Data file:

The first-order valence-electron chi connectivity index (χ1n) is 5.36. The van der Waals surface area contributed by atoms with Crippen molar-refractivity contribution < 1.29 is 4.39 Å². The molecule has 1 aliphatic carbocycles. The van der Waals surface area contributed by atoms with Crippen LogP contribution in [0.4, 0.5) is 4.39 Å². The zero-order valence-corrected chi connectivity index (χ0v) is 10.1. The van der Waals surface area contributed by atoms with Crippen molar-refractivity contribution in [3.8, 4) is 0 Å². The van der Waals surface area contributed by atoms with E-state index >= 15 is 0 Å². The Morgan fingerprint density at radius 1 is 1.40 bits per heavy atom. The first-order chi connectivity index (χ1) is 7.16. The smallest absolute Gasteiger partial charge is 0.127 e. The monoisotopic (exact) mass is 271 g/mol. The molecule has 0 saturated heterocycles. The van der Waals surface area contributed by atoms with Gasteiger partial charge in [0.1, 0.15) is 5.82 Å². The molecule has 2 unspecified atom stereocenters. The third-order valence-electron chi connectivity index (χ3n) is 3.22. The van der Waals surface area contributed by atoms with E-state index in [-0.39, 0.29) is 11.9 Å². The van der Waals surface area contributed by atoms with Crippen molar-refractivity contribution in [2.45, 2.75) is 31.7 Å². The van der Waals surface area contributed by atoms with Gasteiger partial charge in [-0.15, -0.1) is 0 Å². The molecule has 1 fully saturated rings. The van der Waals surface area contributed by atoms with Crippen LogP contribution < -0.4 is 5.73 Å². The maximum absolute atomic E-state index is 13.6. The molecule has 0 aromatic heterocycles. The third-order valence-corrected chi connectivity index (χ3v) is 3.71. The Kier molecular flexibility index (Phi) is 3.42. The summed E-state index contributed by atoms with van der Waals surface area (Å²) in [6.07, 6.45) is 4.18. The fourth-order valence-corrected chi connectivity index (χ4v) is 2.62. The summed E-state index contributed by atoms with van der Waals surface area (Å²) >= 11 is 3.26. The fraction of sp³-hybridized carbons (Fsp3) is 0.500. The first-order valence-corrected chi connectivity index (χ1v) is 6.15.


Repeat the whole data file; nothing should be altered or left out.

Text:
The first-order valence-electron chi connectivity index (χ1n) is 5.36. The van der Waals surface area contributed by atoms with Crippen molar-refractivity contribution < 1.29 is 4.39 Å². The molecule has 1 aliphatic carbocycles. The van der Waals surface area contributed by atoms with Crippen LogP contribution in [0.4, 0.5) is 4.39 Å². The zero-order valence-corrected chi connectivity index (χ0v) is 10.1. The van der Waals surface area contributed by atoms with Crippen molar-refractivity contribution in [3.8, 4) is 0 Å². The van der Waals surface area contributed by atoms with E-state index >= 15 is 0 Å². The Morgan fingerprint density at radius 1 is 1.40 bits per heavy atom. The first-order chi connectivity index (χ1) is 7.16. The smallest absolute Gasteiger partial charge is 0.127 e. The monoisotopic (exact) mass is 271 g/mol. The molecule has 0 saturated heterocycles. The van der Waals surface area contributed by atoms with Gasteiger partial charge in [0.1, 0.15) is 5.82 Å². The molecule has 2 unspecified atom stereocenters. The third-order valence-electron chi connectivity index (χ3n) is 3.22. The van der Waals surface area contributed by atoms with E-state index in [-0.39, 0.29) is 11.9 Å². The van der Waals surface area contributed by atoms with Crippen molar-refractivity contribution in [2.45, 2.75) is 31.7 Å². The van der Waals surface area contributed by atoms with Gasteiger partial charge in [-0.15, -0.1) is 0 Å². The molecule has 1 fully saturated rings. The van der Waals surface area contributed by atoms with Crippen LogP contribution < -0.4 is 5.73 Å². The maximum absolute atomic E-state index is 13.6. The molecule has 0 aromatic heterocycles. The third-order valence-corrected chi connectivity index (χ3v) is 3.71. The Kier molecular flexibility index (Phi) is 3.42. The summed E-state index contributed by atoms with van der Waals surface area (Å²) in [6.07, 6.45) is 4.18. The fourth-order valence-corrected chi connectivity index (χ4v) is 2.62. The summed E-state index contributed by atoms with van der Waals surface area (Å²) >= 11 is 3.26. The fraction of sp³-hybridized carbons (Fsp3) is 0.500. The first-order valence-corrected chi connectivity index (χ1v) is 6.15.